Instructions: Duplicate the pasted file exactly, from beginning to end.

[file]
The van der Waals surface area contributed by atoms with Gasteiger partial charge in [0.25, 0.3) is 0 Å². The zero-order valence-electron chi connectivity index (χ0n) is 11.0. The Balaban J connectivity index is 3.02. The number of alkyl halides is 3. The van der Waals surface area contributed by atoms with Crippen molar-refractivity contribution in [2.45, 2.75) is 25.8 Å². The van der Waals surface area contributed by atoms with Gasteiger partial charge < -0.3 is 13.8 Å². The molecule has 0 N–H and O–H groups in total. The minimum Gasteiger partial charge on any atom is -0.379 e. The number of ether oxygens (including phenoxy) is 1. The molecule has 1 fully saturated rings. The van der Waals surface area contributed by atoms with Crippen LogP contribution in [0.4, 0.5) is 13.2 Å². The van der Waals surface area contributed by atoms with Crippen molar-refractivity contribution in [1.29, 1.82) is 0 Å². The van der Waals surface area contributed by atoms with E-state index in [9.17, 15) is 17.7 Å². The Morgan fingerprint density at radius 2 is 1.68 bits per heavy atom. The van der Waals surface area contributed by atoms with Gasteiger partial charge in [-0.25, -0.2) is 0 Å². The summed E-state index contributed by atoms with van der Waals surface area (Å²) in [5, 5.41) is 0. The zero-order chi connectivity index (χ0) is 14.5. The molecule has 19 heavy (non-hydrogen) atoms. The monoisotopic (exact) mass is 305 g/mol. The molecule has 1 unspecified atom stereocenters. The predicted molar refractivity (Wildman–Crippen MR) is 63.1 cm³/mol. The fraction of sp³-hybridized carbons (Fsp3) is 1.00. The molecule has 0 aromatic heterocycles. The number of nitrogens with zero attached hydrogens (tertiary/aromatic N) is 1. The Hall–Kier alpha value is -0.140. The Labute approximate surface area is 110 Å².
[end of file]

The van der Waals surface area contributed by atoms with Gasteiger partial charge in [0.25, 0.3) is 0 Å². The zero-order valence-electron chi connectivity index (χ0n) is 11.0. The Balaban J connectivity index is 3.02. The number of alkyl halides is 3. The van der Waals surface area contributed by atoms with Crippen molar-refractivity contribution in [2.45, 2.75) is 25.8 Å². The van der Waals surface area contributed by atoms with Gasteiger partial charge < -0.3 is 13.8 Å². The molecule has 0 N–H and O–H groups in total. The minimum Gasteiger partial charge on any atom is -0.379 e. The number of ether oxygens (including phenoxy) is 1. The molecule has 1 fully saturated rings. The van der Waals surface area contributed by atoms with Crippen LogP contribution in [0.4, 0.5) is 13.2 Å². The van der Waals surface area contributed by atoms with Crippen molar-refractivity contribution in [1.29, 1.82) is 0 Å². The van der Waals surface area contributed by atoms with E-state index in [9.17, 15) is 17.7 Å². The Morgan fingerprint density at radius 2 is 1.68 bits per heavy atom. The van der Waals surface area contributed by atoms with Gasteiger partial charge in [-0.25, -0.2) is 0 Å². The summed E-state index contributed by atoms with van der Waals surface area (Å²) in [5, 5.41) is 0. The zero-order chi connectivity index (χ0) is 14.5. The molecule has 19 heavy (non-hydrogen) atoms. The monoisotopic (exact) mass is 305 g/mol. The molecule has 1 unspecified atom stereocenters. The predicted molar refractivity (Wildman–Crippen MR) is 63.1 cm³/mol. The fraction of sp³-hybridized carbons (Fsp3) is 1.00. The molecule has 0 aromatic heterocycles. The number of nitrogens with zero attached hydrogens (tertiary/aromatic N) is 1. The Hall–Kier alpha value is -0.140. The Labute approximate surface area is 110 Å².